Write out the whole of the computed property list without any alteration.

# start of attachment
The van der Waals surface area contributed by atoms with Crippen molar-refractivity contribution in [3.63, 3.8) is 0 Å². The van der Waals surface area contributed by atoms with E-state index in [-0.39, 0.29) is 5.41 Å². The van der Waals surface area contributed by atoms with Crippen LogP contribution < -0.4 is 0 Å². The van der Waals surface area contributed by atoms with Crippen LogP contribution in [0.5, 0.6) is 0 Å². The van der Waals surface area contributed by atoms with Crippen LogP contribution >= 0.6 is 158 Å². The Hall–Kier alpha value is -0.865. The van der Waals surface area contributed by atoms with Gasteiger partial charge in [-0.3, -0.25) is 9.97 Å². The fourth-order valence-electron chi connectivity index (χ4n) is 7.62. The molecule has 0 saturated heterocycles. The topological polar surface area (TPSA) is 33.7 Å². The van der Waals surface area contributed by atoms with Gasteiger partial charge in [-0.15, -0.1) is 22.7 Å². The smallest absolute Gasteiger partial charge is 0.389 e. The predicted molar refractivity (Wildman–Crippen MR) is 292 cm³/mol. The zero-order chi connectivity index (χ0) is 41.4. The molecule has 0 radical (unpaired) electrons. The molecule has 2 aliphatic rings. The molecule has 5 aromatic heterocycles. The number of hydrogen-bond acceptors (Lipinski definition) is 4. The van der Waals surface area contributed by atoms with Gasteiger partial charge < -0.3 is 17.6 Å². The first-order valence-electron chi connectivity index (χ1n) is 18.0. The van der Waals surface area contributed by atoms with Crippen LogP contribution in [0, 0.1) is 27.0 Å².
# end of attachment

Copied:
The van der Waals surface area contributed by atoms with Crippen molar-refractivity contribution in [3.63, 3.8) is 0 Å². The van der Waals surface area contributed by atoms with E-state index in [-0.39, 0.29) is 5.41 Å². The van der Waals surface area contributed by atoms with Crippen LogP contribution < -0.4 is 0 Å². The van der Waals surface area contributed by atoms with Crippen LogP contribution in [0.5, 0.6) is 0 Å². The van der Waals surface area contributed by atoms with Crippen LogP contribution >= 0.6 is 158 Å². The Hall–Kier alpha value is -0.865. The van der Waals surface area contributed by atoms with Gasteiger partial charge in [-0.3, -0.25) is 9.97 Å². The fourth-order valence-electron chi connectivity index (χ4n) is 7.62. The molecule has 0 saturated heterocycles. The topological polar surface area (TPSA) is 33.7 Å². The van der Waals surface area contributed by atoms with Gasteiger partial charge in [-0.15, -0.1) is 22.7 Å². The smallest absolute Gasteiger partial charge is 0.389 e. The predicted molar refractivity (Wildman–Crippen MR) is 292 cm³/mol. The zero-order chi connectivity index (χ0) is 41.4. The molecule has 0 radical (unpaired) electrons. The molecule has 2 aliphatic rings. The molecule has 5 aromatic heterocycles. The number of hydrogen-bond acceptors (Lipinski definition) is 4. The van der Waals surface area contributed by atoms with Gasteiger partial charge < -0.3 is 17.6 Å². The first-order valence-electron chi connectivity index (χ1n) is 18.0. The van der Waals surface area contributed by atoms with Crippen LogP contribution in [0, 0.1) is 27.0 Å².